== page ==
Welcome from the editor, January 2018

Pasta and beans!

Not all students live on a diet of pasta and baked beans! Some international students have substantial overseas wealth and need to understand their obligations in terms of submitting tax returns and paying tax in the UK. Naomi Wells provides guidance on the challenges faced by wealthy students studying in the UK.

Transaction in Securities

The Transaction in Securities legislation continues to be relevant for individuals extracting value from private companies including private equity structures. Tom Klouda and Andrew Herring consider the broadening in scope of the Transaction in Securities legislation. They note that taxpayers extracting cash from private businesses should continue to take extra care, when considering structures with an international element.

National Minimum Wage

The National Minimum Wage and National Living Wage has become a central business risk to address. Given this, all businesses need to have an understanding of how they manage and comply with the National Minimum Wage regulations. Ian Goodwin and Jon Claypole provide a timely update on the current status of the National Minimum and National Living Wage.

Understanding taxpayer behaviour

Evasion and sharing economy non compliance occur for many reasons including ignorance of tax obligations, a belief that HMRC will never find out and that, even if they do, the consequences are immaterial. Helen Adams considers the findings of research commissioned by HMRC into tax evasion and the sharing economy and what more could be done to improve compliance.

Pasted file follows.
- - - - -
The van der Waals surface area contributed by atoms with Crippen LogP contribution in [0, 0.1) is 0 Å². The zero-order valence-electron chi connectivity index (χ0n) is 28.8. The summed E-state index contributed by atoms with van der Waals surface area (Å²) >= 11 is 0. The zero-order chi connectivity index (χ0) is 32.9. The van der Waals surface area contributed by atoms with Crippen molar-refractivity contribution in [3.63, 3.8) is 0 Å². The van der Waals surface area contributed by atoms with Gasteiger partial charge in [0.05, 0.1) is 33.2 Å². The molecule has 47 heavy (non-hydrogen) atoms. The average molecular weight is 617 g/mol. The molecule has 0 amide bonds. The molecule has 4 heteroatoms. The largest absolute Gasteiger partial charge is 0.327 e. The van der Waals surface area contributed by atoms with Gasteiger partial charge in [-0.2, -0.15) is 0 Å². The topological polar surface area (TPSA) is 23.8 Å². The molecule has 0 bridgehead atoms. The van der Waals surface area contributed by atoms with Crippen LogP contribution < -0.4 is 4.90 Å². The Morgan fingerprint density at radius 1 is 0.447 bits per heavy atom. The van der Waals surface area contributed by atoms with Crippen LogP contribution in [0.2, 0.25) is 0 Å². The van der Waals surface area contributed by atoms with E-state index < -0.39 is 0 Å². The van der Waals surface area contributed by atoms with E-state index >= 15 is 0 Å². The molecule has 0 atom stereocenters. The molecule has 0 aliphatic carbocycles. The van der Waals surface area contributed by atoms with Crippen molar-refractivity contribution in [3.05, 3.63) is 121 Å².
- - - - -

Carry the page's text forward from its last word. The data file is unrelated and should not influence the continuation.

Tax case reviews

The view has arisen in recent years that holiday lettings are investment, for inheritance tax purposes, so that business relief is not available. A recent case about livery stables casts doubt on this approach.

Anthony Nixon examines the instances where business relief is available for investment properties. Anthony highlights the importance of considering every business on its own facts, and not to accept generic descriptions suggesting that some kinds of business are investment and that others are not.

Keith Gordon considers a recent judicial review claim concerning the extent to which taxpayers can rely on the contents of HMRC’s manuals.

What the case confirms is that a legitimate expectation claim is likely to fail if the taxpayer cannot show that they acted to the detriment of relying on the representation made by HMRC material. One particular helpful aspect of the judgement is that it gives pointers that should allow similar claims to be more successful.

Chris Jones RIP

I share memories of a unique chartered tax adviser, to quote Giles Mooney; ‘One of the greatest compliments you can ever pay someone is to try to copy their approach, the second is failing to achieve the first. With Chris I did both!’

Chris Mattos

Editor-in-Chief